Well, it’s been a while. A few months in fact, since I’ve turned a reel handle chasing bream. It’s been a busy few months, filled with all manner of fishing firsts. Black Bass, Black Marlin, an almost-meter-Barra (99cm to be exact), and a wonderful cultural journey back to PNG.
But after 3 insane weeks at work, working 18 hours a day, I was really looking forward to last weekends NSW Bream Classic on Sydney Harbour. Frankly, I couldn’t have cared less if I didn’t actually catch a fish, to be on the boat and not working was going to be the release I needed.
With no fixed game plan, no prefish, and no time on the water since the end of June, it was decided that the Run-and-Gun approach was in order. Justin and I agreed that we’d spend no more than 30 minutes at a spot (unless we found fish). With the start right on the high tide, and the first spot of our usual “milk run” highly dependent on good current flow, we decided to hit the flats in Hen and Chicken Bay… Yes you did just read right! I can’t remember the last time I hit these flats, much less in a tournament. We caught ZIP! Not even a bite. Plastics, Crankbaits, Blades…
Fishing my favoured crankbaits tight against the structure, and Justin fishing deeper in the water column, we eventually found a pattern. The bream seemed to be suspended in the 3-4m range, holding in the current. We pulled 1 off a submerged reef, but the rest came from floating pontoons, bridge pylons and boat hulls.
Lures with a loud rattle seemed to put the fish off, with only 1 of my 12 or so bream coming from my favourite Atomic Crank. The rest of my fish were taken on the silent, deeper diving Camion Dredge swum either across or with the current flow. For anyone interested, check out the September issue of Fishing World Magazine, for an article I’ve written about crankbaiting in Sydney Harbour.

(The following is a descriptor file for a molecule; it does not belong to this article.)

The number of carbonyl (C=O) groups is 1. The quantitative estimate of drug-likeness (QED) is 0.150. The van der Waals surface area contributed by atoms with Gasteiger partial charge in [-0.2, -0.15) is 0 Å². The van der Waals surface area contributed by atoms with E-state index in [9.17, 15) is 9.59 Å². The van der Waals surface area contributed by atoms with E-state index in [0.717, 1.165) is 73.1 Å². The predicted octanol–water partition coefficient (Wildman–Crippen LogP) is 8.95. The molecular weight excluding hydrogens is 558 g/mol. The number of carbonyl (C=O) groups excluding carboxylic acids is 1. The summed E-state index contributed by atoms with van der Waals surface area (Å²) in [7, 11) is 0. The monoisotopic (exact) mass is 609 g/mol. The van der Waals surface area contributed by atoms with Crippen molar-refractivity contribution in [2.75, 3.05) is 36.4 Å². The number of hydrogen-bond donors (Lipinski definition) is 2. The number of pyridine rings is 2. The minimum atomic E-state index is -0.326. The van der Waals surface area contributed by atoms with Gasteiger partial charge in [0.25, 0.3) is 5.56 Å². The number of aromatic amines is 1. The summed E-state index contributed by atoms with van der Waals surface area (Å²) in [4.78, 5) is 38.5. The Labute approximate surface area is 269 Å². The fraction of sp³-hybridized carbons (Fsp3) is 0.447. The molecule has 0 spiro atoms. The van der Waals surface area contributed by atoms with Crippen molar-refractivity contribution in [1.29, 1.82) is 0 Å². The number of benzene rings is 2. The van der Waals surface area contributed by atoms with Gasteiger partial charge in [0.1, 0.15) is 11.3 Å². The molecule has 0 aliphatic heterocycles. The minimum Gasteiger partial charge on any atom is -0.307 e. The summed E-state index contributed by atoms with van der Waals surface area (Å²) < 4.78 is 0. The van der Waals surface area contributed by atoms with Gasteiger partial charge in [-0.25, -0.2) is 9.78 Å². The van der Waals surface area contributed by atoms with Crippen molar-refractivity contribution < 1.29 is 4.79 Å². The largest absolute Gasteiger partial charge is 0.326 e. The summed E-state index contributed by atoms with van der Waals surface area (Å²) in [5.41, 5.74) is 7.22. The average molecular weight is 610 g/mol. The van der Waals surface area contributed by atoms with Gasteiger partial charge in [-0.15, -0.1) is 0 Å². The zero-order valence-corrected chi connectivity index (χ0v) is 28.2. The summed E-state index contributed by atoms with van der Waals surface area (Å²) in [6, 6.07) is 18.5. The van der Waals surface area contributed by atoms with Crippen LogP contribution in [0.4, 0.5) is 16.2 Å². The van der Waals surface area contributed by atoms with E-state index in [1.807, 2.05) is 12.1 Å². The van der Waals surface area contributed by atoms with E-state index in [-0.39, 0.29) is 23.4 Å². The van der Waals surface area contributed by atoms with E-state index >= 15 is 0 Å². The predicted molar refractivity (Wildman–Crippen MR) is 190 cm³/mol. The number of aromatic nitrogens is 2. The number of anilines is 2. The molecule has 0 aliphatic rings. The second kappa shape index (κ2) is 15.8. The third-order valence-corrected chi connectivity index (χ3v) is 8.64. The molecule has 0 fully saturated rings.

We didn’t catch any monsters, but it was certainly good to be on the water, and our bag was good enough for eleventh place before THE LATE PENALTY. What’s this you ask? Well heading back to the weighin, under Gladesville Bridge, I lost drive to the motor. It was revving, but no drive. There were no warnings, no loud bangs or explosions, just no go…and a snapped gear shift cable.
Now anyone out there who says that sportsmanship is dead amongst tournament anglers has got it all wrong! I have to send a big shout out to Steve Gill who stopped to make sure we were OK. I’m sure he was about to grab a tow rope to give us a lift. There was no way he’d tow us back in time for the finish, so we waved him on.
I got on the phone to Chris, and he checked with the organisers. He dumped his fish in a weigh tub and made the mercy dash back to meet us at Gladesville. We swapped boats, taking our fish and key tag, and made it back to the weighin 8 minutes late. Thanks little brother…
Well the diagnosis is a blown gearbox. Likely a legacy of the blade I threw off the prop at Mallacoota earlier this year. Looks like I’ll be off the water again for a few weeks – in the boat anyway. Think I might get the kayak back out, with the warmer weather upon us.